Case | HBS Case Collection | June 2009 (Revised February 2014)

Evaluating Microsavings Programs: Green Bank of the Philippines (A)

by Nava Ashraf, Dean Karlan, Wesley Yin and Marc Shotland


Green Bank of the Philippines was known for its product innovation and its ability to bring new products to market. In 2002, Green Bank designed an untested commitment savings product that both gave individuals access to formal savings and helped them commit to reaching their savings goals. Omar Andaya, the Green Bank president, must decide how to evaluate the success of this product. The management team at Green Bank discusses various evaluation methods, including a formal quantitative impact evaluation using a randomized control trial (RCT), and the value an impact assessment brings to the Bank. In particular, they grapple with the question of how success is measured for a product both for the bank and for its clients. The case highlights the issues an organization must consider before deciding to do an impact assessment as well as common design challenges.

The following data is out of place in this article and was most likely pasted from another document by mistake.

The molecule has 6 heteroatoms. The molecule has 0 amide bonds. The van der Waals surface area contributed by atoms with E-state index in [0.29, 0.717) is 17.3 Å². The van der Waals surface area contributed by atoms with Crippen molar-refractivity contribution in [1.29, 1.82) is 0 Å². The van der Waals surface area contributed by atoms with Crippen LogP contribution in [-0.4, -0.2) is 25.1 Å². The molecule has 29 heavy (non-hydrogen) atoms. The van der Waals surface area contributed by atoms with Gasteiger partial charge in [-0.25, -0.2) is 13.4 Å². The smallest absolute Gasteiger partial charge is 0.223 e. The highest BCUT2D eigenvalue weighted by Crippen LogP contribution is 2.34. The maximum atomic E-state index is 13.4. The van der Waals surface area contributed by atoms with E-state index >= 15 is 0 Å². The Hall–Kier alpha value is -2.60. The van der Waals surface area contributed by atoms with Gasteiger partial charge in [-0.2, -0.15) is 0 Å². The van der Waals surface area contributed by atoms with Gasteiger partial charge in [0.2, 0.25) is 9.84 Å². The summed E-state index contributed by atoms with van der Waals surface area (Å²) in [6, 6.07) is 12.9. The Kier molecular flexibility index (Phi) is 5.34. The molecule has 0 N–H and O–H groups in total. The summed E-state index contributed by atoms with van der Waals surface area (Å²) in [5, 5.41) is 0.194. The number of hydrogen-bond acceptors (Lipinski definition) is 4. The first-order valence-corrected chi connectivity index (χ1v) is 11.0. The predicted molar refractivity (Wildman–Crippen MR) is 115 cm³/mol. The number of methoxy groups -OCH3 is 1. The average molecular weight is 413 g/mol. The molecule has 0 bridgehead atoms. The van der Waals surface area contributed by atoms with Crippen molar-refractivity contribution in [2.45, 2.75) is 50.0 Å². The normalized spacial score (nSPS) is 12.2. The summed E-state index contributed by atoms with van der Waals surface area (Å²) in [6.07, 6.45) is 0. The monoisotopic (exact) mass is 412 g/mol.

Keywords: Saving; Innovation and Invention; Measurement and Metrics; Product Design; Success; Performance Evaluation; Banking Industry; Philippines;


Ashraf, Nava, Dean Karlan, Wesley Yin, and Marc Shotland. "Evaluating Microsavings Programs: Green Bank of the Philippines (A)." Harvard Business School Case 909-062, June 2009. (Revised February 2014.) (Request a courtesy copy.)